The law of contradiction is not to betaken as an axiom prior to or independent of God. The law is God thinking.

For this reason also the law of contradiction is not subsequent to God. If one should say that logic is dependent on God’s thinking, it is dependent only in the sense that it is the characteristic of God’s thinking. It is not subsequent temporally, for God is eternal and there was never a time when God existed without thinking logically. One must not suppose that God’s will existed as an inert substance before he willed to think.

As there is no temporal priority, so also there is no logical or analytical priority. Not only was Logic the beginning, but Logic was God. If this unusual translation of John’s Prologue still disturbs someone, he might yet allow that God is his thinking. God is not a passive or potential substratum; he is actuality or activity. This is the philosophical terminology to express the Biblical idea that God is a living God. Hence logic is to be considered as the activity of God’s willing.

Even more tremendous, Clark writes:

Contrary to ancient and medieval philosophy, the pragmatists and instrumentalists of contemporary times have tried to defend a “truth” that may be true today but was false yesterday and will be false tomorrow. They would quite agree that science is tentative; a scientific law is “true: so long as it works; but progress ensures its replacement by another “truth.” Very able, and, I would say, completely destructive criticisms of instrumentalism have been made, and their common theme seems to be that instrumentalism is self-contradictory. If truth changes, then the popular instrumentalism that is accepted as true today will be false tomorrow. As Thomism was true in the thirteenth century, so instrumentalism is true in the twentieth century, and within fifty years instrumentalism, in virtue of its own epistemology, will be false. But it is to be doubted whether John Dewey would appreciate the imminent passing of his experimentalism.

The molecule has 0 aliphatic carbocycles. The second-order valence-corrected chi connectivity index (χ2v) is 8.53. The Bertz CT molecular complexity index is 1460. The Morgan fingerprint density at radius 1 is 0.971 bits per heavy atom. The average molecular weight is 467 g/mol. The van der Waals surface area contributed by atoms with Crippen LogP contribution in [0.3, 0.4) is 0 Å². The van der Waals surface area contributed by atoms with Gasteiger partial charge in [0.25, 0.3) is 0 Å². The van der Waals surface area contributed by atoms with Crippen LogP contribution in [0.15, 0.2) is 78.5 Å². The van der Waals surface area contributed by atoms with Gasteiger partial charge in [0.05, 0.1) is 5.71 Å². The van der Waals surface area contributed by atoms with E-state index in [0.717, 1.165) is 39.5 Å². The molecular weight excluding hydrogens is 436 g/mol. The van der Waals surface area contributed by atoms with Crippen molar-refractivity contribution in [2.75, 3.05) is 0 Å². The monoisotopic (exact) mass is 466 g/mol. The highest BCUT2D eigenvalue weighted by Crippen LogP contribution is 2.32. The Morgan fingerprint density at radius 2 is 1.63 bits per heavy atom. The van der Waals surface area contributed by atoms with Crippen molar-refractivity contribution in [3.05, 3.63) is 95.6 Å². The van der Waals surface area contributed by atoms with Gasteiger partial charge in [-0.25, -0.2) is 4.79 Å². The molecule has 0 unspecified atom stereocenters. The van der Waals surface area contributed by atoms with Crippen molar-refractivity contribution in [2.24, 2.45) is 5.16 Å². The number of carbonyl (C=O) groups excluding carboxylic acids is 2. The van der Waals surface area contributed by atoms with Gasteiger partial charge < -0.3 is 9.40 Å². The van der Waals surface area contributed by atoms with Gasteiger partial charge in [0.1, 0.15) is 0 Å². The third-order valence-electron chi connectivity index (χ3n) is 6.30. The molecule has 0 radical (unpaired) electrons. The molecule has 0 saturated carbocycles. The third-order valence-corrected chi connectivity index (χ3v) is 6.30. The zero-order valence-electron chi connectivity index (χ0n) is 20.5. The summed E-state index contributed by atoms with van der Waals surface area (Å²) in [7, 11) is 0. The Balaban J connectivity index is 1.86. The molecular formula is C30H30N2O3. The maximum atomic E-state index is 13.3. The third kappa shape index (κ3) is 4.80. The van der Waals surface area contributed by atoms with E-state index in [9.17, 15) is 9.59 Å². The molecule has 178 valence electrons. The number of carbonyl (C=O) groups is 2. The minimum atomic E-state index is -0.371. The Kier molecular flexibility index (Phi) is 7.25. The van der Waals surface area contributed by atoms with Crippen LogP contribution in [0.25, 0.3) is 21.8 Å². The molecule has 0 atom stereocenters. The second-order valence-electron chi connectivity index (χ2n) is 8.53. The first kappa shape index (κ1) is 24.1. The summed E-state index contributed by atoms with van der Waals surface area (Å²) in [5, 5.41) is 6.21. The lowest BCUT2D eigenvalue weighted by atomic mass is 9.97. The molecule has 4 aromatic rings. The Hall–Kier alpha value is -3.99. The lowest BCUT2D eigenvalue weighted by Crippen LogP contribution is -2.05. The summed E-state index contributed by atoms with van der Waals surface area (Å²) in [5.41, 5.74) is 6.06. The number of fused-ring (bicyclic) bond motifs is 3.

The idealistic philosophers have argued plausibly that truth is also mental or spiritual. Without a mind truth could not exist. The object of knowledge is a proposition, a meaning, a significance; it is a thought. […]

With considerations such as these Augustine was able to explain the learning and the teaching process. The teacher in the classroom does not give his students ideas. The ideas or truths are discovered by the student in his own mind; and as he contemplates the truth within, he judges whether the teacher has taught the truth. But though the truth is discovered within the mind, it is not a product of the student. Truth is not individual, but universal; truth did not begin when we were born, it has always existed.

Is all this any more than the assertion that there is an eternal, immutable Mind, a Supreme Reason, a personal, living God? The truths or propositions that may be known are the thoughts of God, the eternal thought of God. And insofar as man knows anything he is in contact with God’s mind.

Thus we have, finally, an emphasis on the doctrine that only propositions can be truths, and only minds can contain these propositions. As Ronald Nash once wrote on the eternality of truth:

It would be self-contradictory to deny the eternity of truth. If the world will never cease to exist, it is true that the world will never cease to exist. If the world will someday perish, then that is true. But truth itself will abide even though every created thing should perish. But suppose someone asks, “what if truth itself should perish?” Then it would still be true that truth had perished. Any denial of the eternity of truth turns out to be an affirmation of its eternity.

Since truths are eternal, so must be minds.

Economic truths then, are eternal. And economic science is saved.

Written by C.Jay Engel

Editor and creator of The Reformed Libertarian. Living in Northern California with his wife, he writes on everything from politics to theology and from culture to economic theory. You can send an email to reformedlibertarian@gmail.com